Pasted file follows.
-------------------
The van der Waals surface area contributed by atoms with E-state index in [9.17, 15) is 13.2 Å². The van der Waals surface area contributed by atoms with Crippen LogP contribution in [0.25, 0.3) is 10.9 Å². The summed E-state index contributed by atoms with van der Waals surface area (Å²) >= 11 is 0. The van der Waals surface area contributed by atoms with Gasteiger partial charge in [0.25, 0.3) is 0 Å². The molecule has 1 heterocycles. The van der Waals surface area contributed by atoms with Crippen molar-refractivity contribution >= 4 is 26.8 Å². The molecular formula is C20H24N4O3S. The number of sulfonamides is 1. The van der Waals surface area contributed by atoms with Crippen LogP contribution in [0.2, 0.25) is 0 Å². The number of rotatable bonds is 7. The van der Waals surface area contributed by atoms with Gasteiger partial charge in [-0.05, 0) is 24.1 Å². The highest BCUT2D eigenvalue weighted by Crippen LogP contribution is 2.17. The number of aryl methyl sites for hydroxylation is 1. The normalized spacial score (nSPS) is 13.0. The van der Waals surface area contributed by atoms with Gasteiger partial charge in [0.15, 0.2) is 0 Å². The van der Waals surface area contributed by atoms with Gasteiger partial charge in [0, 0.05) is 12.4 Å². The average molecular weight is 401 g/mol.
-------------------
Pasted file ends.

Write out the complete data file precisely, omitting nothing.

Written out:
The van der Waals surface area contributed by atoms with E-state index in [9.17, 15) is 13.2 Å². The van der Waals surface area contributed by atoms with Crippen LogP contribution in [0.25, 0.3) is 10.9 Å². The summed E-state index contributed by atoms with van der Waals surface area (Å²) >= 11 is 0. The van der Waals surface area contributed by atoms with Gasteiger partial charge in [0.25, 0.3) is 0 Å². The molecule has 1 heterocycles. The van der Waals surface area contributed by atoms with Crippen molar-refractivity contribution >= 4 is 26.8 Å². The molecular formula is C20H24N4O3S. The number of sulfonamides is 1. The van der Waals surface area contributed by atoms with Crippen LogP contribution in [0.2, 0.25) is 0 Å². The number of rotatable bonds is 7. The van der Waals surface area contributed by atoms with Gasteiger partial charge in [-0.05, 0) is 24.1 Å². The highest BCUT2D eigenvalue weighted by Crippen LogP contribution is 2.17. The number of aryl methyl sites for hydroxylation is 1. The normalized spacial score (nSPS) is 13.0. The van der Waals surface area contributed by atoms with Gasteiger partial charge in [0.15, 0.2) is 0 Å². The van der Waals surface area contributed by atoms with Gasteiger partial charge in [0, 0.05) is 12.4 Å². The average molecular weight is 401 g/mol.